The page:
In the 1930s, monster movies were the staples of Universal Pictures' line-up, a cash cow as the industry metamorphosed from silent films to talkies. Although the monsters came in all sizes and flavors, none could match the appeal of the "Big Three": Dracula, Frankenstein (a misnomer – properly, it should be "Frankenstein's creation"), and The Wolf Man. By the early '40s, however, the monsters were getting long in the tooth and losing their appeal. Karloff had traded in the boots and make-up for mad scientist roles. Lugosi had hung up his cape. And Chaney had begun multi-tasking. In 1943, in an attempt to revive interest, Universal introduced the first of three cross-over films, in which more than one of the Big Three appeared. That was Frankenstein Meets the Wolf Man (the two principals are obvious). A modest success, it was followed by House of Frankenstein and House of Dracula, both of which featured all three. The "golden era" of Univeral monster movies officially ended in 1948, when Dracula, Frankenstein, and the Wolf Man met Abbott and Costello. This final movie has not aged well, and represents little more than a painfully embarrassing footnote to a series of films that grew increasingly more campy with each new sequel.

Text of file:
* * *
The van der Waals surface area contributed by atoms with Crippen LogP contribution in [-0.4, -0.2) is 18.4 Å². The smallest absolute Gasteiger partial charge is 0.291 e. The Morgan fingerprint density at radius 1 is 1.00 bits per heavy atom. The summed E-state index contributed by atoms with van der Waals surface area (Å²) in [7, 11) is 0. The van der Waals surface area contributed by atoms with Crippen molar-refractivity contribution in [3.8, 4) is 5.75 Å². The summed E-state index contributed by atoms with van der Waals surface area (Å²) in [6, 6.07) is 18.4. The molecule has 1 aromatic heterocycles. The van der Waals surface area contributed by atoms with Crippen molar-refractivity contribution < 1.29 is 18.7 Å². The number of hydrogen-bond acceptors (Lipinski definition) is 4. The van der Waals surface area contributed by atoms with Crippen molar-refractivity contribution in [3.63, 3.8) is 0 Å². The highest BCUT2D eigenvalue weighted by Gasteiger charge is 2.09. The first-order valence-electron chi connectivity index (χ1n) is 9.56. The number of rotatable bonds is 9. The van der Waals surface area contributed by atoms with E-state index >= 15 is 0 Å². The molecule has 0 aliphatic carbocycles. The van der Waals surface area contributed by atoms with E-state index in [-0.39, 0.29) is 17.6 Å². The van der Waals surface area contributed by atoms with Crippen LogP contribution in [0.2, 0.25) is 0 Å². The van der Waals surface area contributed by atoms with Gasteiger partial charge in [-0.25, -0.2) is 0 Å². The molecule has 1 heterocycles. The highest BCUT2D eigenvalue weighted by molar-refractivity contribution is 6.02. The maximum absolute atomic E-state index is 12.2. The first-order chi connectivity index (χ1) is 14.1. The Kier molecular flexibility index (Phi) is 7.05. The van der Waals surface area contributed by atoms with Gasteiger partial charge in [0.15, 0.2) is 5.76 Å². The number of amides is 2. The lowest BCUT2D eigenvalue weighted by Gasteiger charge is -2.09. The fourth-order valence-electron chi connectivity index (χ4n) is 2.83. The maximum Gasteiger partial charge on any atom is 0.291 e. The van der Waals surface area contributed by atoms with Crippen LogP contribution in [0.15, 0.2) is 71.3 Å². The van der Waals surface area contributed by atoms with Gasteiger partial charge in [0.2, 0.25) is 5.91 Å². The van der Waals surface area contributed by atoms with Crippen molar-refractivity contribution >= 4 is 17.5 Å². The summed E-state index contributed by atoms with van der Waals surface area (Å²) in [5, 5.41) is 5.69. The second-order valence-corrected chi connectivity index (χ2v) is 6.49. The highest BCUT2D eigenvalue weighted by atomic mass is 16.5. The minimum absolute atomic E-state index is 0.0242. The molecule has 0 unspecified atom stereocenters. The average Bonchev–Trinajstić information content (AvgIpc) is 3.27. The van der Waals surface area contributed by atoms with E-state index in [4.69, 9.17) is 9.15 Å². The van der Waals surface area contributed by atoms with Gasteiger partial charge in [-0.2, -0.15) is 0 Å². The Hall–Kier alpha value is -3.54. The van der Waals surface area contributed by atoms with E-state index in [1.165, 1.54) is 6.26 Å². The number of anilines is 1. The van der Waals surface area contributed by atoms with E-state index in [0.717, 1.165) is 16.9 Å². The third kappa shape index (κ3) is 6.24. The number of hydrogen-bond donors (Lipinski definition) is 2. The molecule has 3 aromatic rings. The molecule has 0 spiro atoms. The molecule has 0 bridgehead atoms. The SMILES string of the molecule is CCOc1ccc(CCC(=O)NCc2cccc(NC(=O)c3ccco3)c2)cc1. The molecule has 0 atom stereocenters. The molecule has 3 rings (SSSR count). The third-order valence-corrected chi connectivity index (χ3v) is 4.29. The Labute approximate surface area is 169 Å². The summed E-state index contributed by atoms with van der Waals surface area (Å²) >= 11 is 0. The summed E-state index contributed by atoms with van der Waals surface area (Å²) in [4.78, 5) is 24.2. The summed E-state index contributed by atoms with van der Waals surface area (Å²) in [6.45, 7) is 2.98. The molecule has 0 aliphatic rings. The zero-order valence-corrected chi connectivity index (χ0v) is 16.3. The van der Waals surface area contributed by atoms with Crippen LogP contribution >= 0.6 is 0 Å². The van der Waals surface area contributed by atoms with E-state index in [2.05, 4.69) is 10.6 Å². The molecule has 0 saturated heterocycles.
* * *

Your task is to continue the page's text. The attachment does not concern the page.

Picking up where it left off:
See movie-reviews for full review.